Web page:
A Tesla Model 3 owner who fell victim to a keying incident in the San Francisco Bay Area has located the perpetrator with the help of Sentry Mode and the local police.
Justice Frimpong, a Software Engineer for e-commerce giant Amazon noticed a large scratch on the driver’s side door of his Tesla Model 3 after running everyday errands. The scratch was evidence Frimpong had become the most recent victim of a keying incident on a Tesla vehicle, an all-too-common occurrence as of recently.
After Frimpong noticed the scratch on his Model 3, Sentry Mode captured his reaction to finding the blemish caused by the culprit. Luckily, Sentry Mode also captured the incident of the man scratching Frimpong’s Model 3, as well as multiple angles of the man’s face and his initial approach to the vehicle. Frimpong told Tesla CEO Elon Musk he loves Sentry Mode, and judging by past incidents of the same nature, he knew there was a big possibility the man who keyed his vehicle will be brought to justice.
Frimpong uploaded a thread of tweets containing several pieces of Sentry Mode footage, including clear angles of the perpetrator’s face and the moment his vehicle was keyed. The tweet thread gained quite a bit of traction, as the story reached local news outlets. With the help of Sentry Mode and the local police department, the man who keyed Frimpong’s Model 3 was brought to justice.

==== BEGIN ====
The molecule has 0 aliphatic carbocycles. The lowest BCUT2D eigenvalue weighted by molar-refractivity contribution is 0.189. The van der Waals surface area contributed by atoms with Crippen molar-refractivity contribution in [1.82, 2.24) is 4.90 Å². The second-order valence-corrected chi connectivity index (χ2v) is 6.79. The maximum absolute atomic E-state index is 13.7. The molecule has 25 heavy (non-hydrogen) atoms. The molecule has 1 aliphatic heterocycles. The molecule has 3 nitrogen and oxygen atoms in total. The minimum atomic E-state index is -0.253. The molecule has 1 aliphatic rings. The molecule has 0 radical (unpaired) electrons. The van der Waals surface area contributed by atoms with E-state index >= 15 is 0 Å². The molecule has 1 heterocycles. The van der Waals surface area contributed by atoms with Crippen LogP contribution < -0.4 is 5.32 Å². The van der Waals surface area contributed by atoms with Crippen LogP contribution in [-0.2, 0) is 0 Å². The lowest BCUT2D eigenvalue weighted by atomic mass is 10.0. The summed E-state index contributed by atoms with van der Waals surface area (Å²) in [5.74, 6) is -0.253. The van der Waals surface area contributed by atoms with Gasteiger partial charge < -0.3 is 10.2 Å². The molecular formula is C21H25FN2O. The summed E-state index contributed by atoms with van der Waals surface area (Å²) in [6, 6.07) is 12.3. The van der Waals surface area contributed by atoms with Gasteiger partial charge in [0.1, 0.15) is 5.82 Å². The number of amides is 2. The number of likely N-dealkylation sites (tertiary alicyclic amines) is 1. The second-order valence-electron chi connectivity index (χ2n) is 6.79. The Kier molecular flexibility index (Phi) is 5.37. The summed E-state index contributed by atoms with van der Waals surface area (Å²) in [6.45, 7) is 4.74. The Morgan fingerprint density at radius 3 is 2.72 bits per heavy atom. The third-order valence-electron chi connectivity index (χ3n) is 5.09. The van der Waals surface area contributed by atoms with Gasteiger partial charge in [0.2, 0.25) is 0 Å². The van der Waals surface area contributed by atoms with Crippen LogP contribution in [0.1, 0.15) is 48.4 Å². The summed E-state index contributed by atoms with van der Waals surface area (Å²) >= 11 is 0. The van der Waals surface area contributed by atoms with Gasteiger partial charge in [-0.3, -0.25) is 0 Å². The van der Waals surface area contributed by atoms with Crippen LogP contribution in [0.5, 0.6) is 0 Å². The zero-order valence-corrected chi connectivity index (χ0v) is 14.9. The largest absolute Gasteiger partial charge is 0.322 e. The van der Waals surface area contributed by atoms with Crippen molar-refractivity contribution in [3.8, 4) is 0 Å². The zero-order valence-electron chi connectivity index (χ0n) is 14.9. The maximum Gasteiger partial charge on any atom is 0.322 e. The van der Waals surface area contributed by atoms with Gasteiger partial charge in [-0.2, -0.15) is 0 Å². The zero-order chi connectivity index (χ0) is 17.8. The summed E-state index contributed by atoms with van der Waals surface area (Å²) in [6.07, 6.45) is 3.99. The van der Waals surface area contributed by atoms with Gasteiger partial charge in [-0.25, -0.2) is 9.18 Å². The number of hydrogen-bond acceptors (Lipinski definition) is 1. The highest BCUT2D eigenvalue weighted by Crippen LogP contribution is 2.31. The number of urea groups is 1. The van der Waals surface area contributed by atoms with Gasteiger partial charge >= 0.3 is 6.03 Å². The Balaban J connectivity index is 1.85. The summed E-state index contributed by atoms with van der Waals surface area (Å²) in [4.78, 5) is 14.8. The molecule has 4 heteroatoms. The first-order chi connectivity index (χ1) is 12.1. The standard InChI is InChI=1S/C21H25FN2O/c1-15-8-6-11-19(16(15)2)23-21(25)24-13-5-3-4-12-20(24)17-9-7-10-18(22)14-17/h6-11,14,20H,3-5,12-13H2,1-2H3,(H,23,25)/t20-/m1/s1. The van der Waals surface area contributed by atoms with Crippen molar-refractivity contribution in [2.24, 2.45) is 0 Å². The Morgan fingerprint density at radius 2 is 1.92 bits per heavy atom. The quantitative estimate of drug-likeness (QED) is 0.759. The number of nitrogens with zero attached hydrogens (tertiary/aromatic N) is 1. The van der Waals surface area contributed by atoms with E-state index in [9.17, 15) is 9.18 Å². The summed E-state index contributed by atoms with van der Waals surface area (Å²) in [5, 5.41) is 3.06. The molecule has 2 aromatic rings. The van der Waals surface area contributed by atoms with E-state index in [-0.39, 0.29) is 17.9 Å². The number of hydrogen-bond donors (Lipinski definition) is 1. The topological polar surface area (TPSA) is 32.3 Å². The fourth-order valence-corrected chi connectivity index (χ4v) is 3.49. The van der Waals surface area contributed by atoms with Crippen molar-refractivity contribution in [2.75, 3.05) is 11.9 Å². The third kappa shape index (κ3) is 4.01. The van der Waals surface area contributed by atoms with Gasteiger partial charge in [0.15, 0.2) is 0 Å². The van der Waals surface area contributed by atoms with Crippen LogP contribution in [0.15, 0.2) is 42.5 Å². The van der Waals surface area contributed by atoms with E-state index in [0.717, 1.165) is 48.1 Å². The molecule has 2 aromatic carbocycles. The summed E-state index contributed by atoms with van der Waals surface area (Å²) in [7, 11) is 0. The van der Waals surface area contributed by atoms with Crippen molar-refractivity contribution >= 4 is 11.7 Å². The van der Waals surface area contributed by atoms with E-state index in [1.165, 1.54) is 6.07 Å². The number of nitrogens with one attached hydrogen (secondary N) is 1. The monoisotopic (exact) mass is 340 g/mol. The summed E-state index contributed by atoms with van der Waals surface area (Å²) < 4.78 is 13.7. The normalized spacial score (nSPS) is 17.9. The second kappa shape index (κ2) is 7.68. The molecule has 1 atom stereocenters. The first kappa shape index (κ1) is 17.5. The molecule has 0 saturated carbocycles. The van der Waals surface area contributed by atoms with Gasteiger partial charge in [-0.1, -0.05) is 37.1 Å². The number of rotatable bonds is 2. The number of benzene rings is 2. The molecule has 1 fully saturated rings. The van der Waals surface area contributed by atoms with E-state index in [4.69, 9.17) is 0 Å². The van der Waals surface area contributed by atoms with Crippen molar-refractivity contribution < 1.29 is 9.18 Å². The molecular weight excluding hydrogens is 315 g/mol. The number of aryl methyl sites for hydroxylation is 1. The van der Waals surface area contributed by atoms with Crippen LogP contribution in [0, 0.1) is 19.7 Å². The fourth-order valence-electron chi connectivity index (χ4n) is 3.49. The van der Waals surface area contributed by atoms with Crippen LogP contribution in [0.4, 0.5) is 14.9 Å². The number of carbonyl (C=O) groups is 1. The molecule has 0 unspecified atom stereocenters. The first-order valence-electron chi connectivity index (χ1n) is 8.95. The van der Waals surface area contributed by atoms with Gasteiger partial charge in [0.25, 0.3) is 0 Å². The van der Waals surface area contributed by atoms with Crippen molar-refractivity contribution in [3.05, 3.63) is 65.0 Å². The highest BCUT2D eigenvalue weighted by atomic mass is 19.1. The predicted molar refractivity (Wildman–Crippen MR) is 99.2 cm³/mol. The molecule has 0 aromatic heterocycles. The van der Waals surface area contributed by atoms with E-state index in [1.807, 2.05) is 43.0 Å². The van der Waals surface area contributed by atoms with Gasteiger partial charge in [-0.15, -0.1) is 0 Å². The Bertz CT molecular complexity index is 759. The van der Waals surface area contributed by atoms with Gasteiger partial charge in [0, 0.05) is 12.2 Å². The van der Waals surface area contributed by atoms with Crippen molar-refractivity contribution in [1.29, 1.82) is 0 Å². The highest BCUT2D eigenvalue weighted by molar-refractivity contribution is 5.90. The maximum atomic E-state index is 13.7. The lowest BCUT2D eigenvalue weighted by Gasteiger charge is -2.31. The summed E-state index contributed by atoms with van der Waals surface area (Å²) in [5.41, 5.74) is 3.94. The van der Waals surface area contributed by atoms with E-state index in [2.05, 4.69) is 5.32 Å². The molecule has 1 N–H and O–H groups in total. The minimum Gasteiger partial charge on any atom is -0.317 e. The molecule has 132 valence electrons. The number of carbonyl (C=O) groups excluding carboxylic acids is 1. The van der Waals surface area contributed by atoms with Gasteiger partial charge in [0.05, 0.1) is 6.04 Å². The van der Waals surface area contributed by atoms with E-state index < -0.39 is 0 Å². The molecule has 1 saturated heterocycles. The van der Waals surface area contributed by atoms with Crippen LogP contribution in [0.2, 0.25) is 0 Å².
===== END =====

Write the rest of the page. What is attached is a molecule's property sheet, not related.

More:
Frimpong stated his Sentry Mode footage captured the license plate of the man who keyed his vehicle. He turned the plate number into police, who were able to use the information to locate the suspect. Frimpong stated the perpetrator denied being in the same location as his Tesla Model 3, but when police told him they were in possession of Sentry Mode footage of the keying, the perpetrator quickly confessed to the crime. The man will be responsible for paying for damages, but it is not known what the motive for the vandalism was.
Incidents of Tesla vehicles being keyed are becoming far too common in recent months. With the help of Tesla’s Sentry Mode, all of the people who decided to key a vehicle made by the Silicon Valley-based electric car maker have been brought to justice. Earlier in October, a woman in Broomfield, Colorado turned herself in after keying a Model 3 at a high school soccer game. She was booked on the charge of Criminal Mischief, a felony in the area of Colorado where the keying took place.
While keying vehicles will more than likely never stop, Sentry Mode gives Tesla owners the ability to identify the person who damaged their vehicle. In recent incidents, the culprits have been identified and charged with numerous penalties for intentionally keying someone’s Tesla. Sentry Mode has captured many other incidents not related to keying or intentional damage as well. In this instance, however, it is expected the vehicle’s automatically recording cameras will help identify the man who committed this horrible act.